The Art and Science of Climate Model Tuning
Hourdin, Frédéric ; Mauritsen, Thorsten ; Gettelman, Andrew ; Golaz, Jean-Christophe ; Balaji, Venkatramani ; Duan, Qingyun ; Folini, Doris ; Ji, Duoying ; Klocke, Daniel ; Qian, Yun ; Rauser, Florian ; Rio, Catherine ; Tomassini, Lorenzo ; Watanabe, Masahiro ; Williamson, Daniel
Année de publication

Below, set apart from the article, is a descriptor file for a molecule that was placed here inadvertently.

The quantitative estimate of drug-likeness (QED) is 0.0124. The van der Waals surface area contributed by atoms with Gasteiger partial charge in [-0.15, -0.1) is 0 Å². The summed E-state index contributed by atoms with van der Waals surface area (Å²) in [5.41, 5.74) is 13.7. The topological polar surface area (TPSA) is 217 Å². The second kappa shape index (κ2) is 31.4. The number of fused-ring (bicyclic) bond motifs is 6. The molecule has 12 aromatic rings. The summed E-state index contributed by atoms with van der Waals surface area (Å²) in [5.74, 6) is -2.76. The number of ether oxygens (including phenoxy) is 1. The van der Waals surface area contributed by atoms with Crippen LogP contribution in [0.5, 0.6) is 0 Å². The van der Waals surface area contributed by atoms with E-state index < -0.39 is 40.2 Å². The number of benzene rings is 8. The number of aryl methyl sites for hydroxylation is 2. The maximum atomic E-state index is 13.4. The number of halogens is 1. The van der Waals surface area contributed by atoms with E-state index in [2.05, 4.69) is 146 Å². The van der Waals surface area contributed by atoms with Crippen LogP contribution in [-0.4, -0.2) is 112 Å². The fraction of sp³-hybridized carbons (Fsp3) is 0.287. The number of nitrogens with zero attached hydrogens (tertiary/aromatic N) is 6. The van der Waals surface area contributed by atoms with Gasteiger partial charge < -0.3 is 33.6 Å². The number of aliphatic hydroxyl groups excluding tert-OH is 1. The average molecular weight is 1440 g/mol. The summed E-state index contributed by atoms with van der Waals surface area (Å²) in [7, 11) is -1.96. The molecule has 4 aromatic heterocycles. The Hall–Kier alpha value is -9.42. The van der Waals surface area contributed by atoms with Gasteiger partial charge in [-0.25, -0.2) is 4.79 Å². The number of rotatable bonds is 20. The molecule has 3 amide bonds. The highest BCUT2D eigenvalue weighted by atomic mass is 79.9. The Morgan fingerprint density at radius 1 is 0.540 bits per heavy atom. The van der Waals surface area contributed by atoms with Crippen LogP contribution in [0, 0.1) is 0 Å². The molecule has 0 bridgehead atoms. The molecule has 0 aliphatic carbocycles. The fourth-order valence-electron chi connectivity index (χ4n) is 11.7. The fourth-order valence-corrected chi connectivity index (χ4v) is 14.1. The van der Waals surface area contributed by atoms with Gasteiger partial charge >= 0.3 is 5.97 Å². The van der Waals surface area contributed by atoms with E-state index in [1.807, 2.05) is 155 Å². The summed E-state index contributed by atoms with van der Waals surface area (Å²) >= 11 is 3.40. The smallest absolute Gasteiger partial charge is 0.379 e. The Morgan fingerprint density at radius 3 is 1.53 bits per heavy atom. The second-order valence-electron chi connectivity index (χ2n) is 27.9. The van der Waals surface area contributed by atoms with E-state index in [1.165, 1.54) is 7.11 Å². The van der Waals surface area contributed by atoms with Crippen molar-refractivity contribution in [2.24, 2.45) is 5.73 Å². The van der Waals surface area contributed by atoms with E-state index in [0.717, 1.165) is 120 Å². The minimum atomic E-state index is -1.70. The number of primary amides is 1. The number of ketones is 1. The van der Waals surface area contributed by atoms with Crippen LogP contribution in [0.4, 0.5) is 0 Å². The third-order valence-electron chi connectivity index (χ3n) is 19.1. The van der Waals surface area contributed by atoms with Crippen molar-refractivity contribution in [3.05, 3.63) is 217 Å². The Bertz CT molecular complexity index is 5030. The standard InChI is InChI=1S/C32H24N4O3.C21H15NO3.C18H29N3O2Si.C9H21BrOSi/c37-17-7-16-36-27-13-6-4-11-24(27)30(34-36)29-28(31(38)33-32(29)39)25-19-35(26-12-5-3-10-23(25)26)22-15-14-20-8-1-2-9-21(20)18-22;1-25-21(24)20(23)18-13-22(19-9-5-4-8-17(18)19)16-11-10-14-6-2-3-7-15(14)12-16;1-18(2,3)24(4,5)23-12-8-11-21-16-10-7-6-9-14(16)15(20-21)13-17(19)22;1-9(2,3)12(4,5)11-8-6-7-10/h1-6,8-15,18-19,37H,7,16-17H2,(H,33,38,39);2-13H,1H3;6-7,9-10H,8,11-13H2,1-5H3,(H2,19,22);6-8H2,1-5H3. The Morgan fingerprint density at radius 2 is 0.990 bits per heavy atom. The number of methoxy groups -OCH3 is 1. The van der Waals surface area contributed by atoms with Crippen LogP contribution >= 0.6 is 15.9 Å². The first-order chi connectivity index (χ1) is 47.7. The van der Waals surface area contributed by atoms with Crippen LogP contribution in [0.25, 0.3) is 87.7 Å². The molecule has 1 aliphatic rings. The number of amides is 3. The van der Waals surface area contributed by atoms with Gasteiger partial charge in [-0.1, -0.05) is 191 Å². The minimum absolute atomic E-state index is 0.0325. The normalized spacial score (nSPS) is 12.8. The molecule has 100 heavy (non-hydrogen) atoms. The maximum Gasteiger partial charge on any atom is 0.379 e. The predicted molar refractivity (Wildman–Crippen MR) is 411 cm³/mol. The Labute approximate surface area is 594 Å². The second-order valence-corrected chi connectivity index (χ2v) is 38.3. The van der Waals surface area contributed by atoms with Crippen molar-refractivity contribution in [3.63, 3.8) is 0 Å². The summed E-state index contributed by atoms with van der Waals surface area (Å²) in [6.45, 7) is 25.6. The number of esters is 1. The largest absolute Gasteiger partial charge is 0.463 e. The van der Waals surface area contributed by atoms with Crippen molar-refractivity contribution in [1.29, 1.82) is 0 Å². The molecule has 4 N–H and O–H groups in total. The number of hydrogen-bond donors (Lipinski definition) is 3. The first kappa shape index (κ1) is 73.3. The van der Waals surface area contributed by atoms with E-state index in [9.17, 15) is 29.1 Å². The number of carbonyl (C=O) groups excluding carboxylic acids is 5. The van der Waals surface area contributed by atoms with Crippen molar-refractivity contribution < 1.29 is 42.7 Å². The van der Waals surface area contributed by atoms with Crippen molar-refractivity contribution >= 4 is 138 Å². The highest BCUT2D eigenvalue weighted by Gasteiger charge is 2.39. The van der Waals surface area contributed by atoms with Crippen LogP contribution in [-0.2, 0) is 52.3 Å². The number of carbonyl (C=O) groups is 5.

The process of parameter estimation targeting a chosen set of observations is an essential aspect of numerical modeling. This process is usually named tuning in the climate modeling community. In climate models, the variety and complexity of physical processes involved, and their interplay through a wide range of spatial and temporal scales, must be summarized in a series of approximate submodels. Most submodels depend on uncertain parameters. Tuning consists of adjusting the values of these parameters to bring the solution as a whole into line with aspects of the observed climate. Tuning is an essential aspect of climate modeling with its own scientific issues, which is probably not advertised enough outside the community of model developers. Optimization of climate models raises important questions about whether tuning methods a priori constrain the model results in unintended ways that would affect our confidence in climate projections. Here, we present the definition and rationale behind model tuning, review specific methodological aspects, and survey the diversity of tuning approaches used in current climate models. We also discuss the challenges and opportunities in applying so-called objective methods in climate model tuning. We discuss how tuning methodologies may affect fundamental results of climate models, such as climate sensitivity. The article concludes with a series of recommendations to make the process of climate model tuning more transparent.